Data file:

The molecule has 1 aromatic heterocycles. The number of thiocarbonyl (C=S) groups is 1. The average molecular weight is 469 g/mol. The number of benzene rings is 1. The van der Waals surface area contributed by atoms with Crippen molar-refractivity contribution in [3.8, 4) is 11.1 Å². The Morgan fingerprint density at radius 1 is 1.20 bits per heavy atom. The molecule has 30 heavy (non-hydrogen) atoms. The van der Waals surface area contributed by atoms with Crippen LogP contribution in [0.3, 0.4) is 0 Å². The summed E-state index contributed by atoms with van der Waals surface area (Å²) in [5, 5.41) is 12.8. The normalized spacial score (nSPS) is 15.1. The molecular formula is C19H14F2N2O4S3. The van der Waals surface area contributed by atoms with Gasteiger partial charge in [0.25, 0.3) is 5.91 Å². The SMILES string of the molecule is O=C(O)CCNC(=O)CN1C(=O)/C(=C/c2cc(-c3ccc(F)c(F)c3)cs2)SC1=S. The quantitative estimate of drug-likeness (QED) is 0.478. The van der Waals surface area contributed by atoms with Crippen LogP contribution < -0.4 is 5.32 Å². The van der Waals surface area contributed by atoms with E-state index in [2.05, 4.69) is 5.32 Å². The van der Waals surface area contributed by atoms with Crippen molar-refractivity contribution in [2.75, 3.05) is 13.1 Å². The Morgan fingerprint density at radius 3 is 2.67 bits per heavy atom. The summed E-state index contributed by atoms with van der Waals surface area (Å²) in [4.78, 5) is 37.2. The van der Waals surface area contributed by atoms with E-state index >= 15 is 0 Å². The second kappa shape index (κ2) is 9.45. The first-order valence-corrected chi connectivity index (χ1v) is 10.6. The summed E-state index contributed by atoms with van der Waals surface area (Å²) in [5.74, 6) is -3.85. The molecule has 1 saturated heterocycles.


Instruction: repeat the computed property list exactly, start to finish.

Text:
The molecule has 1 aromatic heterocycles. The number of thiocarbonyl (C=S) groups is 1. The average molecular weight is 469 g/mol. The number of benzene rings is 1. The van der Waals surface area contributed by atoms with Crippen molar-refractivity contribution in [3.8, 4) is 11.1 Å². The Morgan fingerprint density at radius 1 is 1.20 bits per heavy atom. The molecule has 30 heavy (non-hydrogen) atoms. The van der Waals surface area contributed by atoms with Crippen LogP contribution in [0.3, 0.4) is 0 Å². The summed E-state index contributed by atoms with van der Waals surface area (Å²) in [5, 5.41) is 12.8. The normalized spacial score (nSPS) is 15.1. The molecular formula is C19H14F2N2O4S3. The van der Waals surface area contributed by atoms with Gasteiger partial charge in [0.25, 0.3) is 5.91 Å². The SMILES string of the molecule is O=C(O)CCNC(=O)CN1C(=O)/C(=C/c2cc(-c3ccc(F)c(F)c3)cs2)SC1=S. The quantitative estimate of drug-likeness (QED) is 0.478. The van der Waals surface area contributed by atoms with Crippen LogP contribution < -0.4 is 5.32 Å². The van der Waals surface area contributed by atoms with E-state index in [2.05, 4.69) is 5.32 Å². The van der Waals surface area contributed by atoms with Crippen molar-refractivity contribution in [2.75, 3.05) is 13.1 Å². The Morgan fingerprint density at radius 3 is 2.67 bits per heavy atom. The summed E-state index contributed by atoms with van der Waals surface area (Å²) in [4.78, 5) is 37.2. The van der Waals surface area contributed by atoms with E-state index >= 15 is 0 Å². The second kappa shape index (κ2) is 9.45. The first-order valence-corrected chi connectivity index (χ1v) is 10.6. The summed E-state index contributed by atoms with van der Waals surface area (Å²) in [5.74, 6) is -3.85. The molecule has 1 saturated heterocycles.